Leo Tolstoy's classic story, The Death of Ivan Ilyich, is a tale about a man's journey towards death: the denial, the alienation, the terror, and the awful recognition that life has not been lived as it ought to have been. Stricken by a mysterious ailment in the prime of his life, Ivan Ilyich finds himself struggling to make sense of his situation as he witnesses all those closest to him struggle to navigate the unpleasantness of his condition and its impact on their lives. In his hour of greatest vulnerability, Ilyich finds himself isolated and alone, save for the faithful presence of his servant Gerasim. In the final days of his life, Ilyich comes to the terrible realization that his "whole life has really been wrong."
"It occurred to him that what had appeared perfectly impossible before, namely that he had not spent his life as he should have done, might after all be true. It occurred to him that his scarcely perceptible attempts to struggle against what was considered good by the most highly placed people, those scarcely noticeable impulses which he had immediately suppressed, might have been the real thing, and all the rest false. And his professional duties and the whole arrangement of his life and of his family, and all his social and official interests, might all have been false. . . . In the morning when he saw first his footman, then his wife, then his daughter, and then the doctor, their every word and movement confirmed to him the awful truth that had been revealed to him during the night. In them he saw himself – all that for which he had lived – and saw clearly that it was not real at all but a terrible and huge deception which had hidden both life and death."
Like all classic works of literature, The Death of Ivan Ilyich remains timeless and resonant because it addresses universal themes. Ivan Ilyich, like so many of us today, dedicated his life to pursuing all the things that culture and society tells us are most worth pursuing – professional excellence, sterling reputation, and material luxury – with the ultimate goal being a life free from personal hardship or discomfort of any kind. Anything or anyone that threatens to undermine Ilyich's lifestyle or detract from his professional momentum or leisure pursuits – including his wife and children – is deemed an unwelcome interloper to be managed at arm's length. The picture that Tolstoy sketches for the reader is one of oblivious vacuity, selfishness, and artifice.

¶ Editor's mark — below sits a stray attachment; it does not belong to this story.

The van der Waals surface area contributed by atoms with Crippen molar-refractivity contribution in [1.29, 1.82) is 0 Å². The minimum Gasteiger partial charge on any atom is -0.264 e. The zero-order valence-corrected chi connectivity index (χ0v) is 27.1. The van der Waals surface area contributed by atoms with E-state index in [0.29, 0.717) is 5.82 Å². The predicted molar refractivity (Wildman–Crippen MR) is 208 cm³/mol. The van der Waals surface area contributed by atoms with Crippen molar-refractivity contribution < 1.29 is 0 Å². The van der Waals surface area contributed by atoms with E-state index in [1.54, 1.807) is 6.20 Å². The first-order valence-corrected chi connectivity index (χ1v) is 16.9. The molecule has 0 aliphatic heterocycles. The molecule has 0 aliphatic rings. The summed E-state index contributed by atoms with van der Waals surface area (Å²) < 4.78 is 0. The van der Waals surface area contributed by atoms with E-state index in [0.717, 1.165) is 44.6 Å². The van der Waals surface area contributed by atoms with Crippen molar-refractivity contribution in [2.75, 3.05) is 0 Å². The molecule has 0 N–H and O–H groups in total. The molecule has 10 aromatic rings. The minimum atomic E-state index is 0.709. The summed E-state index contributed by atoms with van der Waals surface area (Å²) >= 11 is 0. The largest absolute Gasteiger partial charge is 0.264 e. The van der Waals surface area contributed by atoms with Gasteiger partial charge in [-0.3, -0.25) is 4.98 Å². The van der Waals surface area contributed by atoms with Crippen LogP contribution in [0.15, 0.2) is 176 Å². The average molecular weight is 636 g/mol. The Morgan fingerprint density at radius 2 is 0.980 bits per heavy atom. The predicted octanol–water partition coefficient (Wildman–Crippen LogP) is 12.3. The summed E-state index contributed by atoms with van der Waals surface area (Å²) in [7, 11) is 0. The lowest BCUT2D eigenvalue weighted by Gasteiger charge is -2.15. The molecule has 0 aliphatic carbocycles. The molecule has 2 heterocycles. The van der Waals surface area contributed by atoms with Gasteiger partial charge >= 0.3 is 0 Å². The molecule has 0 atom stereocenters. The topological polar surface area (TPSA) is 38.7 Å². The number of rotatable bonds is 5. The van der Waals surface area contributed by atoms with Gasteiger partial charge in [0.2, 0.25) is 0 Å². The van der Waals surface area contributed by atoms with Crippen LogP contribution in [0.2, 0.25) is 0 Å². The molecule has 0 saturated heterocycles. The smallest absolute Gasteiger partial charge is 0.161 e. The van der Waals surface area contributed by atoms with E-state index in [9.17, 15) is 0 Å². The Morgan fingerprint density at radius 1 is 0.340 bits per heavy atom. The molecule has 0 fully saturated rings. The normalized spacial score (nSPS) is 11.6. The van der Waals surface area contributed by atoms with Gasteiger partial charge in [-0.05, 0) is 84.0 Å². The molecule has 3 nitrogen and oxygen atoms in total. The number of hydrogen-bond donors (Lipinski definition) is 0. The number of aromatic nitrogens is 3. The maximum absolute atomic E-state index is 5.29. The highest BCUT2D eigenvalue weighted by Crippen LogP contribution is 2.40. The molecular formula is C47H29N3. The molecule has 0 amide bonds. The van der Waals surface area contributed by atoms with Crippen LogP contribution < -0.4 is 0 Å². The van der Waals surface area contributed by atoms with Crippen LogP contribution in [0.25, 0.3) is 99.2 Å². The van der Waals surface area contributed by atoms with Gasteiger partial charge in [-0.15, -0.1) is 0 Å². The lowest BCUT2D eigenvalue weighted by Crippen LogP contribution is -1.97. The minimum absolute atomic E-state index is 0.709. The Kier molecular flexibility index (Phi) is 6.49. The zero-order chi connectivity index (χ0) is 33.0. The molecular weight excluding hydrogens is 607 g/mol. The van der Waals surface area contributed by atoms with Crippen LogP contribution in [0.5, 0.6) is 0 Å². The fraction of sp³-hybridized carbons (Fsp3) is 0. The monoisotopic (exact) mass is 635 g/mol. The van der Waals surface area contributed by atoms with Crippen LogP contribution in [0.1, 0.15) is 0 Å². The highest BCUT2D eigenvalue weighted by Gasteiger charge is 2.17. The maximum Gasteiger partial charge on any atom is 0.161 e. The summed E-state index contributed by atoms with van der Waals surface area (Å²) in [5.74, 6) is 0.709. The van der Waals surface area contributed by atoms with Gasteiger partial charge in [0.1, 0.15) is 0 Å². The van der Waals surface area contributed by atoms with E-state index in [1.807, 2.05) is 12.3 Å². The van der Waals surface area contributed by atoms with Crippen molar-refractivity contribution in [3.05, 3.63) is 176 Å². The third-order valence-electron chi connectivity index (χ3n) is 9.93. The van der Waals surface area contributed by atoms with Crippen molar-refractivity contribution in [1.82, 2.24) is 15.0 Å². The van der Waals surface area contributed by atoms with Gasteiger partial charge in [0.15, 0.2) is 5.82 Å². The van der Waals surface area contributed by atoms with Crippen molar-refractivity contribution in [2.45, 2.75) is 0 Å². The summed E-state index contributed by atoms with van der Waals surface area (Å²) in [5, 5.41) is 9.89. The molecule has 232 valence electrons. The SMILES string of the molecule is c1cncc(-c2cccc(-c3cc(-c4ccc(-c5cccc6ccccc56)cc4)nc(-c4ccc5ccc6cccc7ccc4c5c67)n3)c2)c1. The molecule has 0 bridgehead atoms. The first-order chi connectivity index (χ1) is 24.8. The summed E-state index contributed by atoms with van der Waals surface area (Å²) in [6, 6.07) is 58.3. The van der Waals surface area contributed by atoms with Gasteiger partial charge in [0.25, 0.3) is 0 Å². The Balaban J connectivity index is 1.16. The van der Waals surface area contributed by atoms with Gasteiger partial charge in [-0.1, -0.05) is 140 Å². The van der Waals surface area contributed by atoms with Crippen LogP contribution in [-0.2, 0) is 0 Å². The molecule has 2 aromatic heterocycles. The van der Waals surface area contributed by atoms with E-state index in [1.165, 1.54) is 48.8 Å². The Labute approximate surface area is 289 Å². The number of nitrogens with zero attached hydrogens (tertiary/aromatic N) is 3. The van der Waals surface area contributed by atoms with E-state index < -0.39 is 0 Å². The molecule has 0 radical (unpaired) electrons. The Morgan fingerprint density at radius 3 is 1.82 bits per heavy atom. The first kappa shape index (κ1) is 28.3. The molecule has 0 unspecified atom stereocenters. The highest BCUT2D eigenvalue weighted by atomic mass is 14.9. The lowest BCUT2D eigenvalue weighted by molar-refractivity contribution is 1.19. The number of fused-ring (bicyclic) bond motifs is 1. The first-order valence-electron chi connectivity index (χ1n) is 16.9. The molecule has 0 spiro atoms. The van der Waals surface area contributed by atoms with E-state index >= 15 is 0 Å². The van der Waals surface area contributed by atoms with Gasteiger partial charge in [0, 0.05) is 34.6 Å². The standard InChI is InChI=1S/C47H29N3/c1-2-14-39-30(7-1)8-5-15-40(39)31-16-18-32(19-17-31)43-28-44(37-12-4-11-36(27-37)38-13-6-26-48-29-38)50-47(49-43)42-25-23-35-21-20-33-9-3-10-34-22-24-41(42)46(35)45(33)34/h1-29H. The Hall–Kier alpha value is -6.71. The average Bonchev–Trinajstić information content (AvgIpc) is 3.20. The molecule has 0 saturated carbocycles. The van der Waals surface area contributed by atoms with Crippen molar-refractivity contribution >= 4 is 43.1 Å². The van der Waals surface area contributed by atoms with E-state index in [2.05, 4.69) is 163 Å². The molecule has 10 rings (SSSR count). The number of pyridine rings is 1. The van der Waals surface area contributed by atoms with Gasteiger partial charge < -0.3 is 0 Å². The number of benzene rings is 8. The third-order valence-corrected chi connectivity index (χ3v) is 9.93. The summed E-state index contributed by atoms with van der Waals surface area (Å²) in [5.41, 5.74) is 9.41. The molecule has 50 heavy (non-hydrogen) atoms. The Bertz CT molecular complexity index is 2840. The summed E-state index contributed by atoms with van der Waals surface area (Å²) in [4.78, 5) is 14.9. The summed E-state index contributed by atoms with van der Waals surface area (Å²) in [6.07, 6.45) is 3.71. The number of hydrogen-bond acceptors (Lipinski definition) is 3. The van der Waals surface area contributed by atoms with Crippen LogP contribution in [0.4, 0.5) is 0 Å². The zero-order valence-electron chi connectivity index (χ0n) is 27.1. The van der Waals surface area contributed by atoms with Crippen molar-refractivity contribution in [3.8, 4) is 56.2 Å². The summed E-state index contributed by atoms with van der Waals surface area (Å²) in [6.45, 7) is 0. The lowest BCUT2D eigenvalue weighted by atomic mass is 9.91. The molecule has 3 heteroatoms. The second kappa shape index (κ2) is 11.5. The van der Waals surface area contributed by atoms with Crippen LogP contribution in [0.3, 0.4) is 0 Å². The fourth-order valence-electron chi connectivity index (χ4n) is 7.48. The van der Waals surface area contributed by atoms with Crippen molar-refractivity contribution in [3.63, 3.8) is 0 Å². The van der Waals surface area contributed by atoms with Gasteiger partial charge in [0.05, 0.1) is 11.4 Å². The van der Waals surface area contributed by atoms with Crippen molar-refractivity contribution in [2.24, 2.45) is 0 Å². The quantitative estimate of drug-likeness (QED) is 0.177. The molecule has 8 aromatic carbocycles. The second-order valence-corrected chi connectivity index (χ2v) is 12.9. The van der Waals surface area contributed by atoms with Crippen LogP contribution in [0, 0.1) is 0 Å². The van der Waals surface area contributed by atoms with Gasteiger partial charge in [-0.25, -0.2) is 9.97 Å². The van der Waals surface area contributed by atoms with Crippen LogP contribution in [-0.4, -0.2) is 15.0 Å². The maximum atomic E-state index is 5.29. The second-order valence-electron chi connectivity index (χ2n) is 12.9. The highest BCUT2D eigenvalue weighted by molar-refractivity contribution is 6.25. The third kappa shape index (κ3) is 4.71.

But it's also a picture that is eminently relatable to most readers. Who among us never sometimes resents the obligations placed upon us by work and family? Who never wonders if we are living as we should? If we are valuing the right things and making the right choices? Who among us doesn't know that we should appreciate our family more and do more to serve our fellow man, doesn't vow to spend less time engaged with virtual reality and more time tuned into the world around us? Who hasn't vowed to stop placing their worth in material possessions? We relate to Ivan Ilyich because there is a little bit of him in all of us, and in reading of the horror he experiences in the face of death, we fear that we might, too, one day confront the same feelings of regret for a life lived in service to the wrong things.
The irony is, of course, that try as we might to orient our lives correctly, we humans have a frustrating tendency to fall back into bad habits. Selfishness, shallowness, complacency, ingratitude, insecurity, greed – the tendency towards these things is pervasive and powerful. The Thanksgiving holiday is a good time to reflect on this paradox. As human beings, we know that we should be grateful for the good things we have. We should cherish our loved ones and feel fulfilled by our accomplishments. These are worthy goals to strive for but they are not easily achieved. There is a reason why so many Thanksgiving and Christmas season movies revolve around the theme of tension-filled, neuroses-laden trips "home for the holidays." Often the very occasions intended to reconnect families end up having the opposite effect, becoming instead some of the most stress-inducing and dreaded times of the year.